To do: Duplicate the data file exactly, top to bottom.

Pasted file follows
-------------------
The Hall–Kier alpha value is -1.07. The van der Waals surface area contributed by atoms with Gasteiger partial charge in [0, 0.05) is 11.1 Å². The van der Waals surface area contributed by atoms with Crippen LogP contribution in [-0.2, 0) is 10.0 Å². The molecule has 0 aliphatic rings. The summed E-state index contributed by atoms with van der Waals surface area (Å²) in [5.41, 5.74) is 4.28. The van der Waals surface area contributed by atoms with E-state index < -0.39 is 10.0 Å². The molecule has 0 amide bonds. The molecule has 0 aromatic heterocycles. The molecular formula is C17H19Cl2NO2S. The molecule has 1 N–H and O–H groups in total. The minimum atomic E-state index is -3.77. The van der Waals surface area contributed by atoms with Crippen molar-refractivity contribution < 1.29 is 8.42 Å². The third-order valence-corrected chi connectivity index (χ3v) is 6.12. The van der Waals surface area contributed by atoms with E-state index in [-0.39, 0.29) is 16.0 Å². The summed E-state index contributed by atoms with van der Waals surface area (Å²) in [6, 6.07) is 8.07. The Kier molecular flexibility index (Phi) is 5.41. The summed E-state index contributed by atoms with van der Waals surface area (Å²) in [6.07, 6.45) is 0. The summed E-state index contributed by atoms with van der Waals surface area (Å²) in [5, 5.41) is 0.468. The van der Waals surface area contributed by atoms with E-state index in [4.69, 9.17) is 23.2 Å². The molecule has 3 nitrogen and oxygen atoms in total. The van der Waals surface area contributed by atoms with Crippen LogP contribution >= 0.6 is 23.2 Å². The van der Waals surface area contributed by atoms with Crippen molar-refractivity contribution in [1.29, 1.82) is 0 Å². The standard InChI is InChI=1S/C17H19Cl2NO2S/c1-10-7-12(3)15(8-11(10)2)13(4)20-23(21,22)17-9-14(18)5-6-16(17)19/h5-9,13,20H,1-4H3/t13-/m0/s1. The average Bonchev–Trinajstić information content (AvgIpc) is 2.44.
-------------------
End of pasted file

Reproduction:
The Hall–Kier alpha value is -1.07. The van der Waals surface area contributed by atoms with Gasteiger partial charge in [0, 0.05) is 11.1 Å². The van der Waals surface area contributed by atoms with Crippen LogP contribution in [-0.2, 0) is 10.0 Å². The molecule has 0 aliphatic rings. The summed E-state index contributed by atoms with van der Waals surface area (Å²) in [5.41, 5.74) is 4.28. The van der Waals surface area contributed by atoms with E-state index < -0.39 is 10.0 Å². The molecule has 0 amide bonds. The molecule has 0 aromatic heterocycles. The molecular formula is C17H19Cl2NO2S. The molecule has 1 N–H and O–H groups in total. The minimum atomic E-state index is -3.77. The van der Waals surface area contributed by atoms with Crippen molar-refractivity contribution < 1.29 is 8.42 Å². The third-order valence-corrected chi connectivity index (χ3v) is 6.12. The van der Waals surface area contributed by atoms with E-state index in [-0.39, 0.29) is 16.0 Å². The summed E-state index contributed by atoms with van der Waals surface area (Å²) in [6, 6.07) is 8.07. The Kier molecular flexibility index (Phi) is 5.41. The summed E-state index contributed by atoms with van der Waals surface area (Å²) in [6.07, 6.45) is 0. The summed E-state index contributed by atoms with van der Waals surface area (Å²) in [5, 5.41) is 0.468. The van der Waals surface area contributed by atoms with E-state index in [4.69, 9.17) is 23.2 Å². The molecule has 3 nitrogen and oxygen atoms in total. The van der Waals surface area contributed by atoms with Crippen LogP contribution >= 0.6 is 23.2 Å². The van der Waals surface area contributed by atoms with Crippen molar-refractivity contribution in [1.29, 1.82) is 0 Å². The standard InChI is InChI=1S/C17H19Cl2NO2S/c1-10-7-12(3)15(8-11(10)2)13(4)20-23(21,22)17-9-14(18)5-6-16(17)19/h5-9,13,20H,1-4H3/t13-/m0/s1. The average Bonchev–Trinajstić information content (AvgIpc) is 2.44.